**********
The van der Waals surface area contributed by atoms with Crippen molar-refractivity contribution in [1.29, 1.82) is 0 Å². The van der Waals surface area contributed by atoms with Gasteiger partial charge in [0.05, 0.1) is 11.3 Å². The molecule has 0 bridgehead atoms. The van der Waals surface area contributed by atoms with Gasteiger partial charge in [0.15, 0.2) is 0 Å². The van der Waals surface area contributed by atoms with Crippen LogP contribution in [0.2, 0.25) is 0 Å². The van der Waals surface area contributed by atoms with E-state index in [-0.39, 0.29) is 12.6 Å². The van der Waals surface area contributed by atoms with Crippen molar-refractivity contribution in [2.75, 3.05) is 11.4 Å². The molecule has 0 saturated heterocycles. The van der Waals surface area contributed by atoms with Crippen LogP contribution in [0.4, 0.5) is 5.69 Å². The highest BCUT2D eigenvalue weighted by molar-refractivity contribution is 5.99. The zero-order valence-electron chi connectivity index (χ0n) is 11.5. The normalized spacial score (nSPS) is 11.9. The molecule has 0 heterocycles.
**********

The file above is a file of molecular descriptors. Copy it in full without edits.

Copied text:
The van der Waals surface area contributed by atoms with Crippen molar-refractivity contribution in [1.29, 1.82) is 0 Å². The van der Waals surface area contributed by atoms with Gasteiger partial charge in [0.05, 0.1) is 11.3 Å². The molecule has 0 bridgehead atoms. The van der Waals surface area contributed by atoms with Gasteiger partial charge in [0.15, 0.2) is 0 Å². The van der Waals surface area contributed by atoms with Crippen LogP contribution in [0.2, 0.25) is 0 Å². The van der Waals surface area contributed by atoms with E-state index in [-0.39, 0.29) is 12.6 Å². The van der Waals surface area contributed by atoms with Crippen molar-refractivity contribution in [2.75, 3.05) is 11.4 Å². The molecule has 0 saturated heterocycles. The van der Waals surface area contributed by atoms with Crippen LogP contribution in [0.4, 0.5) is 5.69 Å². The highest BCUT2D eigenvalue weighted by molar-refractivity contribution is 5.99. The zero-order valence-electron chi connectivity index (χ0n) is 11.5. The normalized spacial score (nSPS) is 11.9. The molecule has 0 heterocycles.